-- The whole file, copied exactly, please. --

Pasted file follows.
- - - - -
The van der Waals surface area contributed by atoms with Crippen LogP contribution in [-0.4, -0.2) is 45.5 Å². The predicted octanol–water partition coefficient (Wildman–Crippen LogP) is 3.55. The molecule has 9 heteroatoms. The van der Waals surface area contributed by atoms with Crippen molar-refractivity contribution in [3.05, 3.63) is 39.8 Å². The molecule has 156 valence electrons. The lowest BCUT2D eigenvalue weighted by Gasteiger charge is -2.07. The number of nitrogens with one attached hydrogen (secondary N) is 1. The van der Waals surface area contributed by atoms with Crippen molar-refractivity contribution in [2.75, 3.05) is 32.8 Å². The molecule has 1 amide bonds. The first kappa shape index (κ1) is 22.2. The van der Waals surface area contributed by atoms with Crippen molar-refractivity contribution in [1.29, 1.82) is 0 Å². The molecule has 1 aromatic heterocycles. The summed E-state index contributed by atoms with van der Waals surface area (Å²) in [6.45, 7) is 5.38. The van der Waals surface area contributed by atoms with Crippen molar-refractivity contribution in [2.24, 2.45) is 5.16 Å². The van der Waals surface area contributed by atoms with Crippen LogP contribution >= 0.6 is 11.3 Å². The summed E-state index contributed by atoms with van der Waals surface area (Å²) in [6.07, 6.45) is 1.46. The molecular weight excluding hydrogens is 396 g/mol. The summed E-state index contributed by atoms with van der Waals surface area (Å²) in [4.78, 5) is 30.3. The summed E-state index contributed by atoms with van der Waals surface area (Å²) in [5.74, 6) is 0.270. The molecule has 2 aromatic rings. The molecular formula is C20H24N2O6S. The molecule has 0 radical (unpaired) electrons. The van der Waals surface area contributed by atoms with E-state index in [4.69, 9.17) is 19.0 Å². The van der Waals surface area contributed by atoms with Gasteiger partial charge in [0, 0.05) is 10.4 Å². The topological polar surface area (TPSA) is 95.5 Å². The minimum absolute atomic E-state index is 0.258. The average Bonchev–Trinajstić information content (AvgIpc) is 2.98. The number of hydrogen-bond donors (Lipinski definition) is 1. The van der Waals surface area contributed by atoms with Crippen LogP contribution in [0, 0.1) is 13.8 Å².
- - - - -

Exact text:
The van der Waals surface area contributed by atoms with Crippen LogP contribution in [-0.4, -0.2) is 45.5 Å². The predicted octanol–water partition coefficient (Wildman–Crippen LogP) is 3.55. The molecule has 9 heteroatoms. The van der Waals surface area contributed by atoms with Crippen molar-refractivity contribution in [3.05, 3.63) is 39.8 Å². The molecule has 156 valence electrons. The lowest BCUT2D eigenvalue weighted by Gasteiger charge is -2.07. The number of nitrogens with one attached hydrogen (secondary N) is 1. The van der Waals surface area contributed by atoms with Crippen molar-refractivity contribution in [2.75, 3.05) is 32.8 Å². The molecule has 1 amide bonds. The first kappa shape index (κ1) is 22.2. The van der Waals surface area contributed by atoms with Crippen molar-refractivity contribution in [1.29, 1.82) is 0 Å². The molecule has 1 aromatic heterocycles. The summed E-state index contributed by atoms with van der Waals surface area (Å²) in [6.45, 7) is 5.38. The van der Waals surface area contributed by atoms with Crippen molar-refractivity contribution in [2.24, 2.45) is 5.16 Å². The van der Waals surface area contributed by atoms with Crippen LogP contribution >= 0.6 is 11.3 Å². The summed E-state index contributed by atoms with van der Waals surface area (Å²) in [6.07, 6.45) is 1.46. The molecular weight excluding hydrogens is 396 g/mol. The summed E-state index contributed by atoms with van der Waals surface area (Å²) in [4.78, 5) is 30.3. The summed E-state index contributed by atoms with van der Waals surface area (Å²) in [5.74, 6) is 0.270. The molecule has 2 aromatic rings. The molecular formula is C20H24N2O6S. The molecule has 0 radical (unpaired) electrons. The van der Waals surface area contributed by atoms with E-state index in [4.69, 9.17) is 19.0 Å². The van der Waals surface area contributed by atoms with Gasteiger partial charge in [0, 0.05) is 10.4 Å². The topological polar surface area (TPSA) is 95.5 Å². The minimum absolute atomic E-state index is 0.258. The average Bonchev–Trinajstić information content (AvgIpc) is 2.98. The number of hydrogen-bond donors (Lipinski definition) is 1. The van der Waals surface area contributed by atoms with Crippen LogP contribution in [0, 0.1) is 13.8 Å².